Alzheimer's mice: Groping in the darkness

Alzheimer's mice: Groping in the darkness

The recent publication of what is at least the tenth transgenic mouse model of Alzheimer's disease has rekindled the debate over which model most accurately reflects the progression and symptoms of the disease.

Several transgenic mouse models have been made by companies and academic labs, each with different advantages and disadvantages for the study of Alzheimer's disease (AD). However, trying to create a model of a disease that is not well understood even in humans in an organism with non-human physiology is difficult at best, and no model produced so far comprehensively reflects the pathological and behavioral features of AD.

This means that companies trying to develop therapeutics have had to choose a model to use without a detailed understanding of the disease and without benefit of an academic consensus over which AD mouse best reflects the human condition.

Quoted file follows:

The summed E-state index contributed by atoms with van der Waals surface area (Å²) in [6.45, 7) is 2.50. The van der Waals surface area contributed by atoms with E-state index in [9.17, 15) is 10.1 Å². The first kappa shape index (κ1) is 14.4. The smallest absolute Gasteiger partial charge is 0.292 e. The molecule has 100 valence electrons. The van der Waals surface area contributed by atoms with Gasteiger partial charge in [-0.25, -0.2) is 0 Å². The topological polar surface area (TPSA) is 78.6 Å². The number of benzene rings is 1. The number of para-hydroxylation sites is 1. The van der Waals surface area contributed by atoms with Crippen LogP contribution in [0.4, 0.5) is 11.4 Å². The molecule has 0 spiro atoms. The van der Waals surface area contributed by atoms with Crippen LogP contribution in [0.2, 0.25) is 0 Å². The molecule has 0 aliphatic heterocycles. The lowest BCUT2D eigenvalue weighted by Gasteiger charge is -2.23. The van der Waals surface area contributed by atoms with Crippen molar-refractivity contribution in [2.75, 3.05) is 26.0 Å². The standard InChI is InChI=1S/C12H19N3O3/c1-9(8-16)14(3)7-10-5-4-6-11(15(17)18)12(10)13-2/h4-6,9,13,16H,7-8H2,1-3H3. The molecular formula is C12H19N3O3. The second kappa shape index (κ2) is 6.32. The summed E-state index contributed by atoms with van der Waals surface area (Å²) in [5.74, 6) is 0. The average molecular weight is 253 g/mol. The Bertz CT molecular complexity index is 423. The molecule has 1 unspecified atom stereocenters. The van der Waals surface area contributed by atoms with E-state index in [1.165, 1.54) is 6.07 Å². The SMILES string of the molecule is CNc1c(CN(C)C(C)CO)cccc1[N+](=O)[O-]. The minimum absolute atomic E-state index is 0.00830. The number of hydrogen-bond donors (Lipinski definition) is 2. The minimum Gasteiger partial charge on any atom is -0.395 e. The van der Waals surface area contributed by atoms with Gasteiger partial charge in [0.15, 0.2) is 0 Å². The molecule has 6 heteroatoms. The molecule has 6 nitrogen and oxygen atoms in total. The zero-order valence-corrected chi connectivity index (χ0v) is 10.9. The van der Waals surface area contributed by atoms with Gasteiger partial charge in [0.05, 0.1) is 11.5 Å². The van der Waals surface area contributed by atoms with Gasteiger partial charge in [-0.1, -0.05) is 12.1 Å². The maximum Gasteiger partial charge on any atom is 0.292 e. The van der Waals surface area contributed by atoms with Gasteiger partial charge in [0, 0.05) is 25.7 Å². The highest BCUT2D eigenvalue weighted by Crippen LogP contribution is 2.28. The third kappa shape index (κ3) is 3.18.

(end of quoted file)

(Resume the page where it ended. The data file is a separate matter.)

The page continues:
Existing mouse models can be divided into three categories: transgenics that overexpress full-length APP and form plaques thought to be authentic; C100 transgenics that cause neuronal death (another hallmark of AD) but may simply be toxic; and "humanized" mice that model human physiology and genetics without necessarily causing disease symptoms.

The key split among researchers is between the full-length APP transgenics that display normal processing, plaque formation, and sometimes memory problems but no AD-like neuronal death and the C100 transgenics that show neuronal death and memory

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